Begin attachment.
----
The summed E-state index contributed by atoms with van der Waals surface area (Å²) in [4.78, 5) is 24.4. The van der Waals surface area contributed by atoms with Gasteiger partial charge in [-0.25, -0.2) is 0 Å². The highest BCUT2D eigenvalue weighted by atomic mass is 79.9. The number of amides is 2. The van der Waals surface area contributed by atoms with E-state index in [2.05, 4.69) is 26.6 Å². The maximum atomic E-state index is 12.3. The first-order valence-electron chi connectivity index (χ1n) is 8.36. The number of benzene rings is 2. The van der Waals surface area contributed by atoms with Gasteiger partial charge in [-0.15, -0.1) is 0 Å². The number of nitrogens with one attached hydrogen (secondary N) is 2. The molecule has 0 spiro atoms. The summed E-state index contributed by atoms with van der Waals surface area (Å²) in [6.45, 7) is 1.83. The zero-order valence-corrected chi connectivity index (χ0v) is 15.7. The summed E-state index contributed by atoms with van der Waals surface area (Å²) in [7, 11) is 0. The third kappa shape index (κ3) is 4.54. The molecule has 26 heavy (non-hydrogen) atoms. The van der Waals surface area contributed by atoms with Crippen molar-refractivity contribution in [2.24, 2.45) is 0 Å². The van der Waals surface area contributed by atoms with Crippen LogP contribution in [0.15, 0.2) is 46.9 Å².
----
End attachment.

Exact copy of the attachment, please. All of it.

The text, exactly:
The summed E-state index contributed by atoms with van der Waals surface area (Å²) in [4.78, 5) is 24.4. The van der Waals surface area contributed by atoms with Gasteiger partial charge in [-0.25, -0.2) is 0 Å². The highest BCUT2D eigenvalue weighted by atomic mass is 79.9. The number of amides is 2. The van der Waals surface area contributed by atoms with E-state index in [2.05, 4.69) is 26.6 Å². The maximum atomic E-state index is 12.3. The first-order valence-electron chi connectivity index (χ1n) is 8.36. The number of benzene rings is 2. The van der Waals surface area contributed by atoms with Gasteiger partial charge in [-0.15, -0.1) is 0 Å². The number of nitrogens with one attached hydrogen (secondary N) is 2. The molecule has 0 spiro atoms. The summed E-state index contributed by atoms with van der Waals surface area (Å²) in [6.45, 7) is 1.83. The zero-order valence-corrected chi connectivity index (χ0v) is 15.7. The summed E-state index contributed by atoms with van der Waals surface area (Å²) in [7, 11) is 0. The third kappa shape index (κ3) is 4.54. The molecule has 26 heavy (non-hydrogen) atoms. The van der Waals surface area contributed by atoms with Crippen molar-refractivity contribution in [2.24, 2.45) is 0 Å². The van der Waals surface area contributed by atoms with Crippen LogP contribution in [0.15, 0.2) is 46.9 Å².